- Identify yourself as a recovery ally wherever and whenever possible.
- Familiarize yourself with recovery resources and terminology.
- Consider doing a 12 Step program or joining a meeting for allies so that you can better understand the recovery process.
We know that addiction is pervasive and that many people struggle privately. By engaging in these steps, you make it more likely that someone in your workplace, among your friends, or in your community at large might be supported and empowered by your voice regardless of where they may be in their process.
The Family Restored (Support Groups and Scholarships) www.thefamilyrestored.org
Young People in Recovery (Advocacy Group) http://youngpeopleinrecovery.org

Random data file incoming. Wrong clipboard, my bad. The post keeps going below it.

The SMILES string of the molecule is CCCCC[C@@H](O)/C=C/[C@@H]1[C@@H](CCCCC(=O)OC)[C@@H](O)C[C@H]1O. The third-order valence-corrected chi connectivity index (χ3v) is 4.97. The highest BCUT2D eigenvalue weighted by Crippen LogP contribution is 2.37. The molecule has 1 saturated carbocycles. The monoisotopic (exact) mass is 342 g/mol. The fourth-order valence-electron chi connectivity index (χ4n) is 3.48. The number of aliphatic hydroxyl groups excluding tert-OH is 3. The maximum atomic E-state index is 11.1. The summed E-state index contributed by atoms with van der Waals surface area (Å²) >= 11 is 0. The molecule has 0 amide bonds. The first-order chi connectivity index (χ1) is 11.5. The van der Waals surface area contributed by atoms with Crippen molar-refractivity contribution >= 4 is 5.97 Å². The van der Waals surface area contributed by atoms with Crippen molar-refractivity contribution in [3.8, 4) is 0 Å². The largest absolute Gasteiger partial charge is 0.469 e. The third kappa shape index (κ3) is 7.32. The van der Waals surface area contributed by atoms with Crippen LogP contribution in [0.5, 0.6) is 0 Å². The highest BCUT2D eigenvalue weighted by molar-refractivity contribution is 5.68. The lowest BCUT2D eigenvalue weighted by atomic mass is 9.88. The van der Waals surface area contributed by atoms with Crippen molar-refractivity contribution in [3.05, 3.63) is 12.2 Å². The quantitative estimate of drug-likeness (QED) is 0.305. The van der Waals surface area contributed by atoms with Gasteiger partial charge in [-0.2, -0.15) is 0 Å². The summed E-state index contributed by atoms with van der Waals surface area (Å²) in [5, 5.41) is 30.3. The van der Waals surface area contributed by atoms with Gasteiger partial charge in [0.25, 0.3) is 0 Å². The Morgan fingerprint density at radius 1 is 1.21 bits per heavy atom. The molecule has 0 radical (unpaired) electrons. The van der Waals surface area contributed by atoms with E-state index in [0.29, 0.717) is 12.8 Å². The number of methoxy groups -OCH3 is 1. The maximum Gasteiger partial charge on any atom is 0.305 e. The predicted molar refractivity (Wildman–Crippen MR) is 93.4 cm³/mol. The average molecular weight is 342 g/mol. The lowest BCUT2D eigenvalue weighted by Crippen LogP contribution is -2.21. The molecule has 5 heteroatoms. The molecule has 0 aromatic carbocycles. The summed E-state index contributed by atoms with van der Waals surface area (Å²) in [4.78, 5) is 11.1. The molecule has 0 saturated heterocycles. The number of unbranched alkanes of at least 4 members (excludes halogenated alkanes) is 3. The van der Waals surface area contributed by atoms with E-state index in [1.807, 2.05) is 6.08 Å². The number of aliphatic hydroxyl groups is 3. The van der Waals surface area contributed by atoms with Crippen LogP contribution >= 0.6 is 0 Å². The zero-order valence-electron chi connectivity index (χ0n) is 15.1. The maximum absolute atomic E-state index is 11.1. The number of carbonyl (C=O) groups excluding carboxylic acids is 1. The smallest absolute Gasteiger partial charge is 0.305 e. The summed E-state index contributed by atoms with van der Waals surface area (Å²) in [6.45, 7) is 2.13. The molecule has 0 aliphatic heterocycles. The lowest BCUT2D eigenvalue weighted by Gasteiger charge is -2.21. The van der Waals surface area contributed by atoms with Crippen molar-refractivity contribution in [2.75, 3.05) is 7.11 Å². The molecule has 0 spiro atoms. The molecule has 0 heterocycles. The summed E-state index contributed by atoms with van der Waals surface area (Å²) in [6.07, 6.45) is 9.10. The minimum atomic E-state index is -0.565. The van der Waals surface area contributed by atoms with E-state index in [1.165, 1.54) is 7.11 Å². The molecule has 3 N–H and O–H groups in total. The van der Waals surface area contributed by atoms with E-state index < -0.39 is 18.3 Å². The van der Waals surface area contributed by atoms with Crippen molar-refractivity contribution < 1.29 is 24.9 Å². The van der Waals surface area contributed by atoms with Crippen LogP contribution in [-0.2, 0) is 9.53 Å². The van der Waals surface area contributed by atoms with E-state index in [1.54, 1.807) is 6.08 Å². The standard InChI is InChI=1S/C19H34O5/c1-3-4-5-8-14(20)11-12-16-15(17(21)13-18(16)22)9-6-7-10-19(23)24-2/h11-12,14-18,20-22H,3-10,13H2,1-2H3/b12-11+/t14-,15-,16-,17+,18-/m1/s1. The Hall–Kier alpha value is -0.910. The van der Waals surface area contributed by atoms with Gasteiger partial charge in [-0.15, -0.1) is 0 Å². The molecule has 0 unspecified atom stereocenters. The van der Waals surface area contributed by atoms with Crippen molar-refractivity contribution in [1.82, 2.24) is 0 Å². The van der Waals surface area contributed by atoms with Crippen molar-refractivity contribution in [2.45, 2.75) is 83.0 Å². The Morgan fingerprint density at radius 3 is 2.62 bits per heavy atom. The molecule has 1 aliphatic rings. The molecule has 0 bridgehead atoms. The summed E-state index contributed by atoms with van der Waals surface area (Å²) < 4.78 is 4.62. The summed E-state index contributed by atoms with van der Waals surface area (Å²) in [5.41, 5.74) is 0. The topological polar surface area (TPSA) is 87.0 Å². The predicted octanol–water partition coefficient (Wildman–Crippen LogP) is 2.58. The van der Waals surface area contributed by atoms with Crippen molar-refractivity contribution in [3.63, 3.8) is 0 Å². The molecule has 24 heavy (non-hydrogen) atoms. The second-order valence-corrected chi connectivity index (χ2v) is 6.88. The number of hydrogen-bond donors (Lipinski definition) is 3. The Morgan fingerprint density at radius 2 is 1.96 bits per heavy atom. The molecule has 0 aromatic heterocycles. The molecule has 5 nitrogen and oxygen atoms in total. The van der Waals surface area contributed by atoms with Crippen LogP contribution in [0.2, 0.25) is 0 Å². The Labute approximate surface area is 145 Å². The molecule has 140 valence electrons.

Portland Recovery Community Center (Yoga classes offered) http://www.portlandrecovery.org/
BARN - Bangor Area Recovery Network http://www.bangorrecovery.org/
Sea Change Yoga (Collective of trauma informed instructors) http://www.seachangeyoga.org/
Trauma Center/ Trauma Sensitive Yoga: www.traumasensitiveyoga.com
(1)Substance Abuse and Mental Health Services Administration (SAMHSA) <https://www.samhsa.gov/recovery>
(2)Thank you to Jennie Ferrare of Arcana Yoga and Bryn Gallagher and Andrew Kiezulas of The Recovery Oriented Campus Center (ROCC) at USM for providing me with much of the knowledge shared here.